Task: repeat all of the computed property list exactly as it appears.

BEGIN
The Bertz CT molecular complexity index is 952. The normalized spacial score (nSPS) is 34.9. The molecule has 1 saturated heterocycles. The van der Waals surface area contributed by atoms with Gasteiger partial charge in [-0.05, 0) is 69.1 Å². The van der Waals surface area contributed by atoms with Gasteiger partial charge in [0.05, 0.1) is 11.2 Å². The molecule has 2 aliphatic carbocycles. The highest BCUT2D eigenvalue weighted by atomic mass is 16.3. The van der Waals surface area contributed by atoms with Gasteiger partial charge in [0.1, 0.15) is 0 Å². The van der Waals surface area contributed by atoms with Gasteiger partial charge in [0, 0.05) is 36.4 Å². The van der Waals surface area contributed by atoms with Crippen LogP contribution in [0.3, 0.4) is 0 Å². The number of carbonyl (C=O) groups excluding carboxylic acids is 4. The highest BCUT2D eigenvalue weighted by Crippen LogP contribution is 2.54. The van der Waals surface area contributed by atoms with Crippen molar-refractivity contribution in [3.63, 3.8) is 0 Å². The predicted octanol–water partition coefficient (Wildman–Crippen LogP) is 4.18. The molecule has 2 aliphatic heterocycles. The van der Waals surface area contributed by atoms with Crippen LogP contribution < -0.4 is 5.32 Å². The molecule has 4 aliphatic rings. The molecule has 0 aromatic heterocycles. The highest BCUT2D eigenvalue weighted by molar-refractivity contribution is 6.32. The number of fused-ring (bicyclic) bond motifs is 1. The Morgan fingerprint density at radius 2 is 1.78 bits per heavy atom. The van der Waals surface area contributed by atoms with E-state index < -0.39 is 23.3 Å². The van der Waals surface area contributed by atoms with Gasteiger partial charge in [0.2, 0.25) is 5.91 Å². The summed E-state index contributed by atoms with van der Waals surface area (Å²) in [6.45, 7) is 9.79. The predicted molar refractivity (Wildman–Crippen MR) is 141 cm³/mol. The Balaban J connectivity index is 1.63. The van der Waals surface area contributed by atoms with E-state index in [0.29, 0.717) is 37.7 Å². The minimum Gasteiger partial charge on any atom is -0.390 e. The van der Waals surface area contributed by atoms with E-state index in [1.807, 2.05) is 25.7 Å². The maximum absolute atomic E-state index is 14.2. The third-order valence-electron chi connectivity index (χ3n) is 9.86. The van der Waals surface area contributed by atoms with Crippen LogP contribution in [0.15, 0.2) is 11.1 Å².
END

The Bertz CT molecular complexity index is 952. The normalized spacial score (nSPS) is 34.9. The molecule has 1 saturated heterocycles. The van der Waals surface area contributed by atoms with Gasteiger partial charge in [-0.05, 0) is 69.1 Å². The van der Waals surface area contributed by atoms with Gasteiger partial charge in [0.05, 0.1) is 11.2 Å². The molecule has 2 aliphatic carbocycles. The highest BCUT2D eigenvalue weighted by atomic mass is 16.3. The van der Waals surface area contributed by atoms with Gasteiger partial charge in [0.1, 0.15) is 0 Å². The van der Waals surface area contributed by atoms with Gasteiger partial charge in [0, 0.05) is 36.4 Å². The van der Waals surface area contributed by atoms with Crippen LogP contribution in [0.3, 0.4) is 0 Å². The number of carbonyl (C=O) groups excluding carboxylic acids is 4. The highest BCUT2D eigenvalue weighted by Crippen LogP contribution is 2.54. The van der Waals surface area contributed by atoms with Crippen molar-refractivity contribution in [3.63, 3.8) is 0 Å². The predicted octanol–water partition coefficient (Wildman–Crippen LogP) is 4.18. The molecule has 2 aliphatic heterocycles. The van der Waals surface area contributed by atoms with Crippen LogP contribution < -0.4 is 5.32 Å². The molecule has 4 aliphatic rings. The molecule has 0 aromatic heterocycles. The highest BCUT2D eigenvalue weighted by molar-refractivity contribution is 6.32. The number of fused-ring (bicyclic) bond motifs is 1. The Morgan fingerprint density at radius 2 is 1.78 bits per heavy atom. The van der Waals surface area contributed by atoms with E-state index < -0.39 is 23.3 Å². The van der Waals surface area contributed by atoms with Gasteiger partial charge in [0.2, 0.25) is 5.91 Å². The summed E-state index contributed by atoms with van der Waals surface area (Å²) in [6.45, 7) is 9.79. The predicted molar refractivity (Wildman–Crippen MR) is 141 cm³/mol. The Balaban J connectivity index is 1.63. The van der Waals surface area contributed by atoms with E-state index in [0.29, 0.717) is 37.7 Å². The minimum Gasteiger partial charge on any atom is -0.390 e. The van der Waals surface area contributed by atoms with E-state index in [1.807, 2.05) is 25.7 Å². The maximum absolute atomic E-state index is 14.2. The third-order valence-electron chi connectivity index (χ3n) is 9.86. The van der Waals surface area contributed by atoms with Crippen LogP contribution in [0.15, 0.2) is 11.1 Å².